Based on my personal experience, the winds this year were the worst I have ever ridden in my four Furnace Creek 508s and at least five other Death Valley Double Centuries. I fought the winds as the sun came up and my only goal was getting to the base of the two exit climbs out of Death Valley, Jubilee Pass and Salsberry Pass. The first climb starts at mile 300 and climbs about 1000 feet in five miles to Jubilee (El 1285’). A one-mile descent leads to the next climb, about 2300 feet in 9.5 miles to Salsberry (El 3315’). Source

If you can believe it I was so happy to be climbing again. Well actually, I love to climb more than anything else. The climbs were uneventful just climb and climb some more. The best part of these two climbs was I was no longer riding into a headwind! LOL!

 

I rolled into Shoshone at 10:18 am Sunday morning. I’m almost embarrass to say that it took me 10 hours and 41 minutes for cover 75 miles but I’m proud to say that I continued on from Shoshone. By my count (17) SOLO riders, (4) 2x teams and (1) 4x team DNF’d before reaching Shoshone. But I was still standing and that has always been a great motivator to me.

RAAM Team Start


I took my son on his very first train ride! We drove from Huntington Beach to the Irvine Train Station. We boarded in Irvine and de-boarded in Oceanside.

The train station is conveniently only blocks from the Oceanside Pier and subsequently the Race Across America start. His eyes lit up as the train approached the platform. He was so excited. It was really a great day.

I POSTED A VIDEO ON MY WEBSITE GO CHECK IT OUT HERE.

Giro Stage 21….


How many of you were in horror when watching this? The margin between Menchov and DiLuca was only 20 seconds before the beginning of the stage. It is amazing how fast the mechanic Menchov bested DiLuca in the TT and improved his margin of victory to 41 seconds to win his third grand tour. Menchov adds the Giro to his palmares which already includes the Vuelta victories in 2005 and 2007.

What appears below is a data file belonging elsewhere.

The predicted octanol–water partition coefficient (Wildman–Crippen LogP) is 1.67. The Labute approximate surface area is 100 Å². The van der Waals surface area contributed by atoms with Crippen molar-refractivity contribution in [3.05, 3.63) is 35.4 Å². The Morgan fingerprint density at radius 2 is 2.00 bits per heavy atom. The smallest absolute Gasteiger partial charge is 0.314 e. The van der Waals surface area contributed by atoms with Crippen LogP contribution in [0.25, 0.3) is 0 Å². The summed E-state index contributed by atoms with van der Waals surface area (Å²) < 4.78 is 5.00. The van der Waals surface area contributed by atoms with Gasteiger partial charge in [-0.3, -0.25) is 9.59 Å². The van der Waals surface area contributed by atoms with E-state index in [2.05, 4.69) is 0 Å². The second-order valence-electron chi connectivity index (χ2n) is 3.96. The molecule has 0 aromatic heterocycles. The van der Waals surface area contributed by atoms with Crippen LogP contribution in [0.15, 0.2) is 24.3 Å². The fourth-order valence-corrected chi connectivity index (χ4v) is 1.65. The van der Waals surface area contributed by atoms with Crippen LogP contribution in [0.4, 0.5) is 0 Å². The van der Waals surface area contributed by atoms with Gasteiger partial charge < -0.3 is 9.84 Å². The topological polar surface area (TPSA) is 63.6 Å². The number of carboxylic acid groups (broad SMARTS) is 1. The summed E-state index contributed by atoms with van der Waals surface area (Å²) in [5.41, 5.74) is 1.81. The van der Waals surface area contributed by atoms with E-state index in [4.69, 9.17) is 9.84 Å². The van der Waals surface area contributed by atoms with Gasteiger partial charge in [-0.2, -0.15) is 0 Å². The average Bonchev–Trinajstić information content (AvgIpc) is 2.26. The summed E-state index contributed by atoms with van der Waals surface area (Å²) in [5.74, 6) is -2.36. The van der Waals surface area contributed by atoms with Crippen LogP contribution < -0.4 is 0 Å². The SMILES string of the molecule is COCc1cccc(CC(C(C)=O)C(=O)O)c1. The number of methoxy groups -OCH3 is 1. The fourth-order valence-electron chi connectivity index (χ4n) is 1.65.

Irvine Ride of Silence Video


I’m happy to have done this ride. But I have mixed feelings. I’m disappointed in how little was known about this ride. By one account the turn-out was better at Irvine than it was when he attended the Long Beach and Fullerton versions in the previous years. I belong to Team Sho Air which has over 400 members and I believe there were only three members present, including Brandy and me.

On the other hand, the City of Irvine police department provide at least eight motorcycles and three cruises to escort us through our 9.7 mile Ride of Silence. I believe attendance was about 100 riders.

I have included a video below. Please make it a priority to attend this ride next year. In addition, if there are other activities that raise awareness for bicycle safety you should ATTEND and GET THE WORD OUT!!

HERE IS A VIDEO OF THE IRVINE RIDE OF SILENCE HELD ON MAY 20, 2009 SORRY NO GROOVY SOUNDTRACK THIS TIME. IT WAS A TIME OF REFLECTION. A BETTER QUALITY VIDEO CAN BE FOUND ON MY WEBSITE.